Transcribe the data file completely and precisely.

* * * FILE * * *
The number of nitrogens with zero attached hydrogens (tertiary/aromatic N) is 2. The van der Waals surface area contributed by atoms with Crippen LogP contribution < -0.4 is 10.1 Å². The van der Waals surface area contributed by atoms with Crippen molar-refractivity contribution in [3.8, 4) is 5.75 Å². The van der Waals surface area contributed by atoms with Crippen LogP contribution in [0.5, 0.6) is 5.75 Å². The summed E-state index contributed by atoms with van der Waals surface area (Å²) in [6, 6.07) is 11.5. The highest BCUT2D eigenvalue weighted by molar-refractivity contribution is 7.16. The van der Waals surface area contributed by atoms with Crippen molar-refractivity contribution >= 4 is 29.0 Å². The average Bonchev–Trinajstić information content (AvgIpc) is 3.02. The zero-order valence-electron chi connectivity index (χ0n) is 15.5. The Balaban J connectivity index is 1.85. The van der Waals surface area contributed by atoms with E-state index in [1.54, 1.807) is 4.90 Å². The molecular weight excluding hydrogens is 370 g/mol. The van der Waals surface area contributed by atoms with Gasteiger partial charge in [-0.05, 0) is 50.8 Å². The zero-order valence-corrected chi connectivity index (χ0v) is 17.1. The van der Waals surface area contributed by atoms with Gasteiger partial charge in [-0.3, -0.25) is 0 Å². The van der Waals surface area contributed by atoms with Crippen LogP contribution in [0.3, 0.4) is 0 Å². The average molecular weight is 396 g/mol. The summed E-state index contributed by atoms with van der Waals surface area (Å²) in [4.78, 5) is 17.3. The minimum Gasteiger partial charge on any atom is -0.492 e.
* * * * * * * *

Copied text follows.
The number of nitrogens with zero attached hydrogens (tertiary/aromatic N) is 2. The van der Waals surface area contributed by atoms with Crippen LogP contribution < -0.4 is 10.1 Å². The van der Waals surface area contributed by atoms with Crippen molar-refractivity contribution in [3.8, 4) is 5.75 Å². The van der Waals surface area contributed by atoms with Crippen LogP contribution in [0.5, 0.6) is 5.75 Å². The summed E-state index contributed by atoms with van der Waals surface area (Å²) in [6, 6.07) is 11.5. The highest BCUT2D eigenvalue weighted by molar-refractivity contribution is 7.16. The van der Waals surface area contributed by atoms with Crippen molar-refractivity contribution >= 4 is 29.0 Å². The average Bonchev–Trinajstić information content (AvgIpc) is 3.02. The zero-order valence-electron chi connectivity index (χ0n) is 15.5. The Balaban J connectivity index is 1.85. The van der Waals surface area contributed by atoms with E-state index in [1.54, 1.807) is 4.90 Å². The molecular weight excluding hydrogens is 370 g/mol. The van der Waals surface area contributed by atoms with Gasteiger partial charge in [-0.05, 0) is 50.8 Å². The zero-order valence-corrected chi connectivity index (χ0v) is 17.1. The van der Waals surface area contributed by atoms with Gasteiger partial charge in [-0.3, -0.25) is 0 Å². The van der Waals surface area contributed by atoms with Crippen LogP contribution in [0.3, 0.4) is 0 Å². The average molecular weight is 396 g/mol. The summed E-state index contributed by atoms with van der Waals surface area (Å²) in [4.78, 5) is 17.3. The minimum Gasteiger partial charge on any atom is -0.492 e.